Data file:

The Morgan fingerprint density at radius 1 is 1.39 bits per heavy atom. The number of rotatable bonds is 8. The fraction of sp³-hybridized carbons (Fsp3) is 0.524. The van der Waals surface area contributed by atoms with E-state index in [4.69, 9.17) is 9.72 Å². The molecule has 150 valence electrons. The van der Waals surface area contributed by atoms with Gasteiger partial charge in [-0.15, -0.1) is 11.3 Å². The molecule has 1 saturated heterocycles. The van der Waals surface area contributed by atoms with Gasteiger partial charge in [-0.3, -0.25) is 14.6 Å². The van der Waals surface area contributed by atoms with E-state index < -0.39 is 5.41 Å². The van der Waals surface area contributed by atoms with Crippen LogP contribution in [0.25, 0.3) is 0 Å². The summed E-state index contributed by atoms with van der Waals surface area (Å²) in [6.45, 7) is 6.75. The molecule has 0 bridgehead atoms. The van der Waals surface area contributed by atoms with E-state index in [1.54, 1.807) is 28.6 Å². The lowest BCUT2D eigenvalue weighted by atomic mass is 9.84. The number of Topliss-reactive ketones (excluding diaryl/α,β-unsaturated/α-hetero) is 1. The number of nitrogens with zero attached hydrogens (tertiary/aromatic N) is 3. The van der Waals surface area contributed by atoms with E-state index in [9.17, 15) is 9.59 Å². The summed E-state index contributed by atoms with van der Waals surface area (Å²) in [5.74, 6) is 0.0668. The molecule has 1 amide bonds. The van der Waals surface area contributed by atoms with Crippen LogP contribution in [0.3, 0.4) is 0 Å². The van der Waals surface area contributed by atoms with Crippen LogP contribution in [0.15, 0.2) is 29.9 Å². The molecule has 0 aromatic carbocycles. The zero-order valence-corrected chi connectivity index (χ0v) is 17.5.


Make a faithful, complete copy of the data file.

The Morgan fingerprint density at radius 1 is 1.39 bits per heavy atom. The number of rotatable bonds is 8. The fraction of sp³-hybridized carbons (Fsp3) is 0.524. The van der Waals surface area contributed by atoms with E-state index in [4.69, 9.17) is 9.72 Å². The molecule has 150 valence electrons. The van der Waals surface area contributed by atoms with Gasteiger partial charge in [-0.15, -0.1) is 11.3 Å². The molecule has 1 saturated heterocycles. The van der Waals surface area contributed by atoms with Gasteiger partial charge in [-0.3, -0.25) is 14.6 Å². The van der Waals surface area contributed by atoms with E-state index < -0.39 is 5.41 Å². The van der Waals surface area contributed by atoms with Crippen LogP contribution in [0.25, 0.3) is 0 Å². The summed E-state index contributed by atoms with van der Waals surface area (Å²) in [6.45, 7) is 6.75. The molecule has 0 bridgehead atoms. The van der Waals surface area contributed by atoms with E-state index in [1.54, 1.807) is 28.6 Å². The lowest BCUT2D eigenvalue weighted by atomic mass is 9.84. The number of Topliss-reactive ketones (excluding diaryl/α,β-unsaturated/α-hetero) is 1. The number of nitrogens with zero attached hydrogens (tertiary/aromatic N) is 3. The van der Waals surface area contributed by atoms with E-state index in [9.17, 15) is 9.59 Å². The summed E-state index contributed by atoms with van der Waals surface area (Å²) in [5.74, 6) is 0.0668. The molecule has 1 amide bonds. The van der Waals surface area contributed by atoms with Crippen LogP contribution in [0.3, 0.4) is 0 Å². The van der Waals surface area contributed by atoms with Crippen LogP contribution in [0.15, 0.2) is 29.9 Å². The molecule has 0 aromatic carbocycles. The zero-order valence-corrected chi connectivity index (χ0v) is 17.5.